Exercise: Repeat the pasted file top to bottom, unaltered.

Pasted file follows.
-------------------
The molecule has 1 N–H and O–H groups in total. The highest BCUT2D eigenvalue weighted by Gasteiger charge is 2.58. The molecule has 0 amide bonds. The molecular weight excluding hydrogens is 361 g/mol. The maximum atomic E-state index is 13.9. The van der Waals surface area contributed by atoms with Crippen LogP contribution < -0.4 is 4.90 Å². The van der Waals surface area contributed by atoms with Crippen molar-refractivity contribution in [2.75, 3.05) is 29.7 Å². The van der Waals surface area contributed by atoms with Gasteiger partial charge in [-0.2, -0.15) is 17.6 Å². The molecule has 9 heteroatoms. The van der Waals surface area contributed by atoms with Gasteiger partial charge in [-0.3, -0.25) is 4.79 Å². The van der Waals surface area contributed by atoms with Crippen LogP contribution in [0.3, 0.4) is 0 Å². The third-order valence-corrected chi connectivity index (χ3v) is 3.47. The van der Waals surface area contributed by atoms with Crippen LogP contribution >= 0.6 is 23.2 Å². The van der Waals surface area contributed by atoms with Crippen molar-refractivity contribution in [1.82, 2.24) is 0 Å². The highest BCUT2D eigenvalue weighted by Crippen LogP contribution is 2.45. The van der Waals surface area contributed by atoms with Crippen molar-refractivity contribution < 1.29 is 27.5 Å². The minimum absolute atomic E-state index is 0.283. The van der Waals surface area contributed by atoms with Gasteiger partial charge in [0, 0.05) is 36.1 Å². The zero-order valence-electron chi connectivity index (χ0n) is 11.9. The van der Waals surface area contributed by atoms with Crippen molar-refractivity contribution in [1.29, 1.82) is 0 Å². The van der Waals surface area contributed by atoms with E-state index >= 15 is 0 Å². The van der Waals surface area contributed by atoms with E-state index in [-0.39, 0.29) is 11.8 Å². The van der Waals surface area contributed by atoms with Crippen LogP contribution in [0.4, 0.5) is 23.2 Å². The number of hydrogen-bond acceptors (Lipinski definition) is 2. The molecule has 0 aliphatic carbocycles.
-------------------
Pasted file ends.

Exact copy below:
The molecule has 1 N–H and O–H groups in total. The highest BCUT2D eigenvalue weighted by Gasteiger charge is 2.58. The molecule has 0 amide bonds. The molecular weight excluding hydrogens is 361 g/mol. The maximum atomic E-state index is 13.9. The van der Waals surface area contributed by atoms with Crippen LogP contribution < -0.4 is 4.90 Å². The van der Waals surface area contributed by atoms with Crippen molar-refractivity contribution in [2.75, 3.05) is 29.7 Å². The van der Waals surface area contributed by atoms with Gasteiger partial charge in [-0.2, -0.15) is 17.6 Å². The molecule has 9 heteroatoms. The van der Waals surface area contributed by atoms with Gasteiger partial charge in [-0.3, -0.25) is 4.79 Å². The van der Waals surface area contributed by atoms with Crippen LogP contribution in [0.3, 0.4) is 0 Å². The third-order valence-corrected chi connectivity index (χ3v) is 3.47. The van der Waals surface area contributed by atoms with Crippen LogP contribution >= 0.6 is 23.2 Å². The van der Waals surface area contributed by atoms with Crippen molar-refractivity contribution in [1.82, 2.24) is 0 Å². The highest BCUT2D eigenvalue weighted by Crippen LogP contribution is 2.45. The van der Waals surface area contributed by atoms with Crippen molar-refractivity contribution < 1.29 is 27.5 Å². The minimum absolute atomic E-state index is 0.283. The van der Waals surface area contributed by atoms with Gasteiger partial charge in [0, 0.05) is 36.1 Å². The zero-order valence-electron chi connectivity index (χ0n) is 11.9. The van der Waals surface area contributed by atoms with Crippen molar-refractivity contribution in [1.29, 1.82) is 0 Å². The van der Waals surface area contributed by atoms with E-state index >= 15 is 0 Å². The van der Waals surface area contributed by atoms with E-state index in [-0.39, 0.29) is 11.8 Å². The van der Waals surface area contributed by atoms with Crippen LogP contribution in [0.4, 0.5) is 23.2 Å². The number of hydrogen-bond acceptors (Lipinski definition) is 2. The molecule has 0 aliphatic carbocycles.